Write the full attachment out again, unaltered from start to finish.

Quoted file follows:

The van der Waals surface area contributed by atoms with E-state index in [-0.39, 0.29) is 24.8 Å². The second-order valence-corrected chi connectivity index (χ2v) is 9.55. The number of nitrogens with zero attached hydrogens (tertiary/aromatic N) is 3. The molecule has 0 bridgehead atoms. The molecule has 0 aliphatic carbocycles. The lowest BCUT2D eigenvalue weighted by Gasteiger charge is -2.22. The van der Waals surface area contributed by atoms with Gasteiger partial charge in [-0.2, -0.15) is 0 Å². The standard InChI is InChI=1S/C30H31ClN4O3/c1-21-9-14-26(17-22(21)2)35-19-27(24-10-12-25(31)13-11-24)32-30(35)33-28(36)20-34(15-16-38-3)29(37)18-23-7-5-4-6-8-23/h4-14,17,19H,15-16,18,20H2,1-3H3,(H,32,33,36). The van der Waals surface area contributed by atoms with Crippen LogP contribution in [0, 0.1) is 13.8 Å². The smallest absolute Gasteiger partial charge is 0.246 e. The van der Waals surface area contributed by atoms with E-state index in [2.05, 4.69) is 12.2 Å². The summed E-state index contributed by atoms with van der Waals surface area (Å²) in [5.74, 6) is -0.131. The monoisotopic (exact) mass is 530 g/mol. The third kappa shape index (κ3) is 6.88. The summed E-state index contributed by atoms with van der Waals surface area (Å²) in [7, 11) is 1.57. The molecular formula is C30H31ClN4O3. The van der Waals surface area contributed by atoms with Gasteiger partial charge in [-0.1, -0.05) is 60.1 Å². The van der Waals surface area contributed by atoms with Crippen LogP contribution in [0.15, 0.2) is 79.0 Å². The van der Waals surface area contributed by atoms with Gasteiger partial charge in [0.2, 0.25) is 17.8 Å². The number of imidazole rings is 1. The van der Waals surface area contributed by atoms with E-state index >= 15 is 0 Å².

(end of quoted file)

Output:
The van der Waals surface area contributed by atoms with E-state index in [-0.39, 0.29) is 24.8 Å². The second-order valence-corrected chi connectivity index (χ2v) is 9.55. The number of nitrogens with zero attached hydrogens (tertiary/aromatic N) is 3. The molecule has 0 bridgehead atoms. The molecule has 0 aliphatic carbocycles. The lowest BCUT2D eigenvalue weighted by Gasteiger charge is -2.22. The van der Waals surface area contributed by atoms with Gasteiger partial charge in [-0.2, -0.15) is 0 Å². The standard InChI is InChI=1S/C30H31ClN4O3/c1-21-9-14-26(17-22(21)2)35-19-27(24-10-12-25(31)13-11-24)32-30(35)33-28(36)20-34(15-16-38-3)29(37)18-23-7-5-4-6-8-23/h4-14,17,19H,15-16,18,20H2,1-3H3,(H,32,33,36). The van der Waals surface area contributed by atoms with Crippen LogP contribution in [0, 0.1) is 13.8 Å². The smallest absolute Gasteiger partial charge is 0.246 e. The van der Waals surface area contributed by atoms with E-state index in [2.05, 4.69) is 12.2 Å². The summed E-state index contributed by atoms with van der Waals surface area (Å²) in [5.74, 6) is -0.131. The monoisotopic (exact) mass is 530 g/mol. The third kappa shape index (κ3) is 6.88. The summed E-state index contributed by atoms with van der Waals surface area (Å²) in [7, 11) is 1.57. The molecular formula is C30H31ClN4O3. The van der Waals surface area contributed by atoms with Gasteiger partial charge in [-0.1, -0.05) is 60.1 Å². The van der Waals surface area contributed by atoms with Crippen LogP contribution in [0.15, 0.2) is 79.0 Å². The van der Waals surface area contributed by atoms with Gasteiger partial charge in [0.2, 0.25) is 17.8 Å². The number of imidazole rings is 1. The van der Waals surface area contributed by atoms with E-state index >= 15 is 0 Å².